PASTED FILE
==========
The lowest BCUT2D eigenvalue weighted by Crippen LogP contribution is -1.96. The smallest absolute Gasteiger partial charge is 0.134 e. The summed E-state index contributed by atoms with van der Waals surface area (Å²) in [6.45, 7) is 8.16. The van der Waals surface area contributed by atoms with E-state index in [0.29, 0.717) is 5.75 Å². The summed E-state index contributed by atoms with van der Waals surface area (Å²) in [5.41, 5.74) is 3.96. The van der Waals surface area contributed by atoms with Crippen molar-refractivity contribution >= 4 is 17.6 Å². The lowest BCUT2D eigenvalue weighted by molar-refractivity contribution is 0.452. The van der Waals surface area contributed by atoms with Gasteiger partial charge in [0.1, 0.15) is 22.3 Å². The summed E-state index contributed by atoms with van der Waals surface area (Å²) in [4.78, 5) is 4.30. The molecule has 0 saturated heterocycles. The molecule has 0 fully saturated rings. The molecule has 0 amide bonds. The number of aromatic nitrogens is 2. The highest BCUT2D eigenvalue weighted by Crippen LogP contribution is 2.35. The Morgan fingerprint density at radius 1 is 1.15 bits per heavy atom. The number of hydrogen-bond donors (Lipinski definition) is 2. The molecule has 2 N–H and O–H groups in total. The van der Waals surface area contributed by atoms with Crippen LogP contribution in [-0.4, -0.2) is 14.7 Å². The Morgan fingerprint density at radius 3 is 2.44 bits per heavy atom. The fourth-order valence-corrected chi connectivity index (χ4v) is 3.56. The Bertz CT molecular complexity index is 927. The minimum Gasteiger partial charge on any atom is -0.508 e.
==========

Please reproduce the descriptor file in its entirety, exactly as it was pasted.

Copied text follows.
The lowest BCUT2D eigenvalue weighted by Crippen LogP contribution is -1.96. The smallest absolute Gasteiger partial charge is 0.134 e. The summed E-state index contributed by atoms with van der Waals surface area (Å²) in [6.45, 7) is 8.16. The van der Waals surface area contributed by atoms with E-state index in [0.29, 0.717) is 5.75 Å². The summed E-state index contributed by atoms with van der Waals surface area (Å²) in [5.41, 5.74) is 3.96. The van der Waals surface area contributed by atoms with Crippen molar-refractivity contribution >= 4 is 17.6 Å². The lowest BCUT2D eigenvalue weighted by molar-refractivity contribution is 0.452. The van der Waals surface area contributed by atoms with Gasteiger partial charge in [0.1, 0.15) is 22.3 Å². The summed E-state index contributed by atoms with van der Waals surface area (Å²) in [4.78, 5) is 4.30. The molecule has 0 saturated heterocycles. The molecule has 0 fully saturated rings. The molecule has 0 amide bonds. The number of aromatic nitrogens is 2. The highest BCUT2D eigenvalue weighted by Crippen LogP contribution is 2.35. The Morgan fingerprint density at radius 1 is 1.15 bits per heavy atom. The number of hydrogen-bond donors (Lipinski definition) is 2. The molecule has 2 N–H and O–H groups in total. The van der Waals surface area contributed by atoms with Crippen LogP contribution in [-0.4, -0.2) is 14.7 Å². The Morgan fingerprint density at radius 3 is 2.44 bits per heavy atom. The fourth-order valence-corrected chi connectivity index (χ4v) is 3.56. The Bertz CT molecular complexity index is 927. The minimum Gasteiger partial charge on any atom is -0.508 e.